Born December 26, 1936, in Iasi, Romania
Nathan Spitzer (now Nat Shaffir) was born on December 26, 1936, in Iasi, Romania, to Anton and Fany Spitzer. In 1931, Anton and his new bride had moved from Transylvania to Bucium, a village near Iasi, along with Anton’s two brothers. The family owned a large dairy farm that supplied dairy products to the Romanian army. The Spitzers’ farm prospered, with many head of cattle. Fany managed the household and raised Nat and his two sisters, Sara and Lili.
One day in 1940, the Fascist Iron Guard visited the farm with a priest who identified the family as Jews. The Spitzers’ farm and all the cattle were confiscated. The family had four hours to pack up their belongings and were allowed to take only one horse and one wagon. They moved into the Socola neighborhood of Iasi. Nat and his sisters were no longer allowed to attend public school.
To make ends meet, Anton purchased from a gentile farmer 35 cows, which were kept outside the city. He traded dairy products for animal feed with the local officials and sold the remaining milk, cheese, or butter to Jewish families in Iasi. Adamant that her children receive an education, Fany bartered milk and cheese for Nat, Sara, and Lili’s private tutoring with Jewish teachers in Socola.
In early 1944, Romanian military authorities took Anton and other able-bodied men from Iasi to perform forced labor laying new railroad tracks. Nat, Sara, Lili, and Fany were left to manage the dairy business. Eight-year-old Nat and ten-year-old Sara made butter and cheese for the local authorities. Fany continued to barter dairy goods for private education lessons for the children.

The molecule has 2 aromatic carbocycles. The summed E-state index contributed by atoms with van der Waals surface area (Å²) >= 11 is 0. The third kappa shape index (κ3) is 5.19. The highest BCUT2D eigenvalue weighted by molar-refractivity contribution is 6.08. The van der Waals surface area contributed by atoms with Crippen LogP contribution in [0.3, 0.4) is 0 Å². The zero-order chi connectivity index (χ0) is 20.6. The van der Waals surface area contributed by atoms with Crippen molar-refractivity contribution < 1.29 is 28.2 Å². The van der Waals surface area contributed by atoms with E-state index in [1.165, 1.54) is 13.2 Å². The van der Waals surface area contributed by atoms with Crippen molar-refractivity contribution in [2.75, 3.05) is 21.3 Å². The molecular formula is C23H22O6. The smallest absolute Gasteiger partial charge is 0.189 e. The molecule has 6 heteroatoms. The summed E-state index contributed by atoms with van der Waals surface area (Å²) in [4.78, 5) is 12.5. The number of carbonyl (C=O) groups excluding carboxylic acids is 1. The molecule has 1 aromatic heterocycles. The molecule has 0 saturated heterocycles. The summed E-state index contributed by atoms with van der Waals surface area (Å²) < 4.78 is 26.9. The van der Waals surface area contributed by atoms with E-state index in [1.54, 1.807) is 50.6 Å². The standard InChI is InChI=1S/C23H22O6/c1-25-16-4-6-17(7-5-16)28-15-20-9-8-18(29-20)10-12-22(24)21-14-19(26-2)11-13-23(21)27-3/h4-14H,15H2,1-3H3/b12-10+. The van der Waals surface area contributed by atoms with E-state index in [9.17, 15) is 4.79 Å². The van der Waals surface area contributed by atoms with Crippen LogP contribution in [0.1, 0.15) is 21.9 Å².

Iasi fell to the Russians in July 1944; a few weeks later Anton returned to his family. By that time, most of the Spitzers’ extended family, who had remained in Transylvania when it was occupied by Hungary, had been killed. Fany’s father and ten of her siblings had been transported to the Auschwitz-Birkenau and Buchenwald concentration camps by Hungarian gendarmerie in complicity with the Germans. (Her mother had died years earlier in childbirth.) Her father later died of starvation in a forced labor camp. Only two of Fany’s brothers, Moshe and Lazar Wax, survived to their liberation. Moshe died shortly after while on board a ship heading to a sanatorium in Sweden; Lazar later immigrated to the United States.
After the Communists seized power, the Spitzer children were ridiculed by their non-Jewish classmates and excluded from Communist student groups. It became evident to Anton that continued antisemitism and discrimination provided an unsafe future for his family under Soviet control. In 1947, Anton and Fany decided to leave Romania for Palestine, but their application for an exit permit was repeatedly denied. Eventually Anton bribed local officials to secure passage to Israel. The Spitzer family left Romania in March 1950 on board a cargo ship called the Transylvania and arrived in the port of Haifa just before Passover.
While in Israel, Nat served for three years in the Israeli army. In 1961, he moved to the United States and in 1969 started his own business. He married Merryl Rich of Atlanta, Georgia, in 1970. They have five children and nine grandchildren and live in Maryland, and Nat is a volunteer with the United States Holocaust Memorial Museum.